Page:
Massena adopts preliminary budget that calls for 5 percent village tax reduction and 14 percent town tax reduction
Thursday, October 24, 2013 - 6:24 am

By ANDY GARNDER

MASSENA -- The Town Council unanimously adopted a preliminary 2014 budget that calls for a 5-percent reduction to the village tax rate and a 14-percent reduction to the town tax rate. The board can still make changes prior to casting the final vote on Nov. 20.

Under the spending plan, a $50,000 piece of property in the village will be taxed $211.50 – which is $19.80 less than last year; a $100,000 piece of property in the town will be taxed $423 – a $67.50 decrease over last year. Overall, the village would levy $230,567.17 less than last year.

Prior to the vote, two entities appealed to the board for an increase in funding while a third said they are satisfied with the town’s tentative pledge.

The Business Development Corporation (BDC) asked for $106,000 to help cover a shortfall in its railway project. They also asked for an additional $15,000 to go towards the director’s and administrative assistant’s salaries because they do more work than originally planned. The tentative 2014 budget called for a $60,000 contribution.

“With [$106,000], we’ll be able to complete … the track,” BDC board member Paul Rufa said.

They have most of the $942,200 railway project cost covered with grants and in-kind services from Curran Renewable Energy. The goal is to make a rail line that runs into the industrial park so that Curran Logging can send its product via train, but other businesses would be able to use the loading and unloading facilities.

The board seemed supportive of the project, but doesn’t have at the money to spare.

“We’ve got to get small manufacturing businesses the ability to do this kind of thing so they can bring jobs to the area,” Councilman Charles Raiti said.

BDC president Dan Pease suggested the town dip into casino compact funds, but several board members noted that it’s hard to tell how much they’ll get year-to-year and its even harder to tell for how long the payments will continue.

Councilman John Macaulay said they should ask for money from the county Industrial Development Agency, since the town gives money to the River Valley Redevelopment Agency which gives some of it to the IDA.

“You would think they could throw in … some menial amount to the $106,000,” he said.

Macaulay also suggested they look at taking out a loan.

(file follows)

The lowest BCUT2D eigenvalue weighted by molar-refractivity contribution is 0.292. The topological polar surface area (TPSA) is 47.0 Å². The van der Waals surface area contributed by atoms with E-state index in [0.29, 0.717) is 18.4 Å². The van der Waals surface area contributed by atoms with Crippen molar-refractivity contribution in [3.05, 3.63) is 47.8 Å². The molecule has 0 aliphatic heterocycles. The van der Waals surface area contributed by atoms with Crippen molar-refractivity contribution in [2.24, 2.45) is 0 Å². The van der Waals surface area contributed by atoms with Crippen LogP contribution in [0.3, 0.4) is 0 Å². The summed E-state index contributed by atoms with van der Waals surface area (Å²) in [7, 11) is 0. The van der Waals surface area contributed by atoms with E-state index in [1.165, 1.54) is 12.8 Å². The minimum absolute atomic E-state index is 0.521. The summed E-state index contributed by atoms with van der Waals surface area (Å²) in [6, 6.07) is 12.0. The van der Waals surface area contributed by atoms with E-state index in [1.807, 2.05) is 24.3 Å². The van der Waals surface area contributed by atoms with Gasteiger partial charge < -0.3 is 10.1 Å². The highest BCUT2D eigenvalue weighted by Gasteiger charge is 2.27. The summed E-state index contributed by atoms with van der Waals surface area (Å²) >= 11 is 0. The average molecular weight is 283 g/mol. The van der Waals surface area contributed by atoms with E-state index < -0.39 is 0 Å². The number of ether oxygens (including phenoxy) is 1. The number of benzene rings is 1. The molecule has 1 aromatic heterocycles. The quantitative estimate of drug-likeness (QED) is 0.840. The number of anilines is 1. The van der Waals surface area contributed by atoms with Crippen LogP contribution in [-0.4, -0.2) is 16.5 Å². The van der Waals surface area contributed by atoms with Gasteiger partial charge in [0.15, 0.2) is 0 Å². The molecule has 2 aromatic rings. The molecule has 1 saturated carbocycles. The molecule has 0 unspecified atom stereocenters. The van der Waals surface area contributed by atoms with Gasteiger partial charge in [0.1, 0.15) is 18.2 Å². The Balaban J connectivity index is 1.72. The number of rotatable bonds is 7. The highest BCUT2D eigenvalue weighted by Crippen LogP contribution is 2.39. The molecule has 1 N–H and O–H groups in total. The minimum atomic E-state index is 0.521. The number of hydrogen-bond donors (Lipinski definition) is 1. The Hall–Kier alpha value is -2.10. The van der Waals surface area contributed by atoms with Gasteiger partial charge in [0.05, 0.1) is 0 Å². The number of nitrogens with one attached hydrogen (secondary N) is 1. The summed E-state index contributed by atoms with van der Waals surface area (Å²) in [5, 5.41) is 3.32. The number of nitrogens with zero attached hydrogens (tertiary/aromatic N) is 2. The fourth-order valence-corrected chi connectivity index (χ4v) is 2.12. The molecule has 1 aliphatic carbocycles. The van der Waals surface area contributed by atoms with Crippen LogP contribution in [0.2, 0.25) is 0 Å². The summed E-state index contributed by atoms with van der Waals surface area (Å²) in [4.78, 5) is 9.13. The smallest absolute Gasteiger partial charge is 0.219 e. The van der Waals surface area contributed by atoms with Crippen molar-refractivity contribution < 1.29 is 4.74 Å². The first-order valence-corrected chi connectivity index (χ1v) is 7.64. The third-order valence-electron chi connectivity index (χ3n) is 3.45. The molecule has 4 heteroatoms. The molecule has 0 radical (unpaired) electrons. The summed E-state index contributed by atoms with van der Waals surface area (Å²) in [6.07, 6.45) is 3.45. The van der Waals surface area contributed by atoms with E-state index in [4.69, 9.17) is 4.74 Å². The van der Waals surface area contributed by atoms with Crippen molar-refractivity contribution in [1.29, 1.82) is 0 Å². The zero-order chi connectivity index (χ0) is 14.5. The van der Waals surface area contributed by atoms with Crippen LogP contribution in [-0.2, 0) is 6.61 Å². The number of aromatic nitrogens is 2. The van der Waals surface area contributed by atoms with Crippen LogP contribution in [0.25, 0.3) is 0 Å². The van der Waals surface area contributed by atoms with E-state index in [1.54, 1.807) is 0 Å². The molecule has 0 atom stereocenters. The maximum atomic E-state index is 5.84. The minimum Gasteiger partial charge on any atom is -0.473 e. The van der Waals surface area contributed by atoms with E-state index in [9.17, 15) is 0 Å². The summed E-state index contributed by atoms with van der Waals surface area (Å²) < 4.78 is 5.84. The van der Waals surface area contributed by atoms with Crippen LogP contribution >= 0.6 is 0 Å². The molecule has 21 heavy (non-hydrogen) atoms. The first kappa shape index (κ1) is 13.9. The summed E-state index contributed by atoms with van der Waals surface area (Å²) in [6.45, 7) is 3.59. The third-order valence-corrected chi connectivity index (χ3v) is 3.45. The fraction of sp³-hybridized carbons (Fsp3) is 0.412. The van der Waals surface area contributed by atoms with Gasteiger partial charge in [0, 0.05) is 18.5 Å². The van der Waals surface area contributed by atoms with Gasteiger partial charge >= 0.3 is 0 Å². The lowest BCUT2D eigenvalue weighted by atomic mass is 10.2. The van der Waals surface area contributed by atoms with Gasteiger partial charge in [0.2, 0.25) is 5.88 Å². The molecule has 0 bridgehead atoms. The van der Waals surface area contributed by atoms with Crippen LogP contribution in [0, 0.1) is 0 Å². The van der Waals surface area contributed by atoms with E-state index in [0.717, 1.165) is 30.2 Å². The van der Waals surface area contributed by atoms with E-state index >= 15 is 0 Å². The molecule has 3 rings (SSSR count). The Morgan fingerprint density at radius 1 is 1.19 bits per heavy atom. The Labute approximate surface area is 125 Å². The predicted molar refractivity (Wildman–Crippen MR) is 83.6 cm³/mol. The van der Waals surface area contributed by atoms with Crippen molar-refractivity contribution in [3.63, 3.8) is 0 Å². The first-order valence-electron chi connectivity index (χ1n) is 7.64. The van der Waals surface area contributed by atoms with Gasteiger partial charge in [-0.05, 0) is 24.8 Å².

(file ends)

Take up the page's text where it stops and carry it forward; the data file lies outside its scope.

The town and the BDC agreed to a $15,000 increase over their budgeted $30,000 for next year. The money will come out of their most recent casino compact payment and won’t be used until 2014. Pease said the salary increase for the director and administrative assistant is “not a raise, it’s a recognition of the hours they’re working.” He noted that BDC director Tom Sullivan is working up to 30 hours per week, he was brought on-board with the thought he would be only need to work 20 to 25. His administrative assistant is in the same boat – she works up to 25, they thought she could do her job in 15.

“It’s requiring more time than 20 hours per week to do it the justice that needs to be done,” Sullivan told the board.

Representatives of the Massena Public Library appealed for an extra $5,000 to help buy current books and periodicals. Their preliminary spending blueprint calls for $45,000 to be spent in that area, with a total preliminary budget of $714,752.

The two groups debated whether the library had made sound decisions in the past to spend from its fund balance, which could have been used to cover the cost, to pay for a part-time children’s librarian during times of dire financial straits. Library officials said there isn’t enough of their reserve fund left to cover the $5,000.

“If we cut personnel money last year … but more personnel was added that wasn’t in the budget … you’re going to have to take away from other things,” Macaulay said.

Library director Elaine Dunne-Thayer said children’s and young adult programs are a huge portion of their day-to-day business and helps keep the public coming through the doors. She said more than 50 percent of their daily traffic is there for those purposes.

“If we eliminate [the children’s librarian] completely, we may as well shut the whole room,” Dunne-Thayer said. “If we shut the children out, we shut out their families and we may as well close the doors.”

“We’re not asking for $35,000, we’re not asking for a fishing tournament, we’re asking for library books,” library board member Mark Englert said.

Officials with the Massena Chamber of Commerce said they are satisfied with the town’s preliminary allocation of $14,500, a $6,400 increase over last year, but $500 less than requested.

“We are pleased and thank you for your … allocation,” Chamber of Commerce president Miriam Catapano said. “We are pleased with any additional money.”

Of the contribution, $9,500 will go towards operations and $5,000 will pay for summer help at the Eisenhower Lock gift shop.

“Without the additional summer help, [the lock gift shop is] not a money maker,” Catapano said. “It’s a service to both the town and the area.”

She noted that their membership is currently more than 300 local and area businesses, but it is in flux as they come and go.

Catapano said the operation monies will help pay for a new employee at the chamber, which should be hired by Jan. 1.

The board will hold a final budget workshop on Oct. 30 at 5:30 p.m. There will be a public hearing regarding the fire protection contract and the overall budget on Nov. 6. The board will vote to adopt a final budget on Nov. 20.